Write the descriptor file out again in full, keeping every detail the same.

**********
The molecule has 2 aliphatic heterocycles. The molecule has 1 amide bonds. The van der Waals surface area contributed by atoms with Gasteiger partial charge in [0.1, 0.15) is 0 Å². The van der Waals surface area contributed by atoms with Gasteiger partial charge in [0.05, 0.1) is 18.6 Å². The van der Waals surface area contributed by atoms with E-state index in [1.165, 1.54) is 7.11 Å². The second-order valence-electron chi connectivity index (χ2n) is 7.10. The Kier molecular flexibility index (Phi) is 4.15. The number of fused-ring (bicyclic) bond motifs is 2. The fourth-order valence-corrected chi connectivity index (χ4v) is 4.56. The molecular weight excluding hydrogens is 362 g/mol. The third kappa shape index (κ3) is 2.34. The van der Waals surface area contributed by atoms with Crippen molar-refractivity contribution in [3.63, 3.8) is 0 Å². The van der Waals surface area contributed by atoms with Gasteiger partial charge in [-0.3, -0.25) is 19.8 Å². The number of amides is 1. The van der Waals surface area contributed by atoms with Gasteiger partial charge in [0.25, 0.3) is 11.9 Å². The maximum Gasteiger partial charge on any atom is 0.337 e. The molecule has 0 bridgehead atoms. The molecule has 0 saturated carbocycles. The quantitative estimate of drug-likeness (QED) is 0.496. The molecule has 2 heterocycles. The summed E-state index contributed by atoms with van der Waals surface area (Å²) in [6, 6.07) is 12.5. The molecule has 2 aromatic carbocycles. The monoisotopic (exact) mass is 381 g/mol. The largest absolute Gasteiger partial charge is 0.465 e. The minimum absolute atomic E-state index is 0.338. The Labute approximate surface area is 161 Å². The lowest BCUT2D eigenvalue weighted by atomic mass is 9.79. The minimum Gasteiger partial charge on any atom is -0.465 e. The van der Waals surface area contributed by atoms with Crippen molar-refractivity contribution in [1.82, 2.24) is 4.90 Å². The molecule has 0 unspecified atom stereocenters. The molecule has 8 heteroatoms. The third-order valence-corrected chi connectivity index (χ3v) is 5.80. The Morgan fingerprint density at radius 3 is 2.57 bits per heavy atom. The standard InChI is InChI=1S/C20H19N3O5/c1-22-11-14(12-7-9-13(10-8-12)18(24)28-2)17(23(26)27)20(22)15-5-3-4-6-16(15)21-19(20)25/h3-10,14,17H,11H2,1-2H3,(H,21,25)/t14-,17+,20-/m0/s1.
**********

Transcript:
The molecule has 2 aliphatic heterocycles. The molecule has 1 amide bonds. The van der Waals surface area contributed by atoms with Gasteiger partial charge in [0.1, 0.15) is 0 Å². The van der Waals surface area contributed by atoms with Gasteiger partial charge in [0.05, 0.1) is 18.6 Å². The van der Waals surface area contributed by atoms with E-state index in [1.165, 1.54) is 7.11 Å². The second-order valence-electron chi connectivity index (χ2n) is 7.10. The Kier molecular flexibility index (Phi) is 4.15. The number of fused-ring (bicyclic) bond motifs is 2. The fourth-order valence-corrected chi connectivity index (χ4v) is 4.56. The molecular weight excluding hydrogens is 362 g/mol. The third kappa shape index (κ3) is 2.34. The van der Waals surface area contributed by atoms with Crippen molar-refractivity contribution in [3.63, 3.8) is 0 Å². The van der Waals surface area contributed by atoms with Gasteiger partial charge in [-0.3, -0.25) is 19.8 Å². The number of amides is 1. The van der Waals surface area contributed by atoms with Gasteiger partial charge in [0.25, 0.3) is 11.9 Å². The maximum Gasteiger partial charge on any atom is 0.337 e. The molecule has 0 bridgehead atoms. The molecule has 0 saturated carbocycles. The quantitative estimate of drug-likeness (QED) is 0.496. The molecule has 2 heterocycles. The summed E-state index contributed by atoms with van der Waals surface area (Å²) in [6, 6.07) is 12.5. The molecule has 2 aromatic carbocycles. The monoisotopic (exact) mass is 381 g/mol. The largest absolute Gasteiger partial charge is 0.465 e. The minimum absolute atomic E-state index is 0.338. The Labute approximate surface area is 161 Å². The lowest BCUT2D eigenvalue weighted by atomic mass is 9.79. The minimum Gasteiger partial charge on any atom is -0.465 e. The van der Waals surface area contributed by atoms with Crippen molar-refractivity contribution in [1.82, 2.24) is 4.90 Å². The molecule has 0 unspecified atom stereocenters. The molecule has 8 heteroatoms. The third-order valence-corrected chi connectivity index (χ3v) is 5.80. The Morgan fingerprint density at radius 3 is 2.57 bits per heavy atom. The standard InChI is InChI=1S/C20H19N3O5/c1-22-11-14(12-7-9-13(10-8-12)18(24)28-2)17(23(26)27)20(22)15-5-3-4-6-16(15)21-19(20)25/h3-10,14,17H,11H2,1-2H3,(H,21,25)/t14-,17+,20-/m0/s1.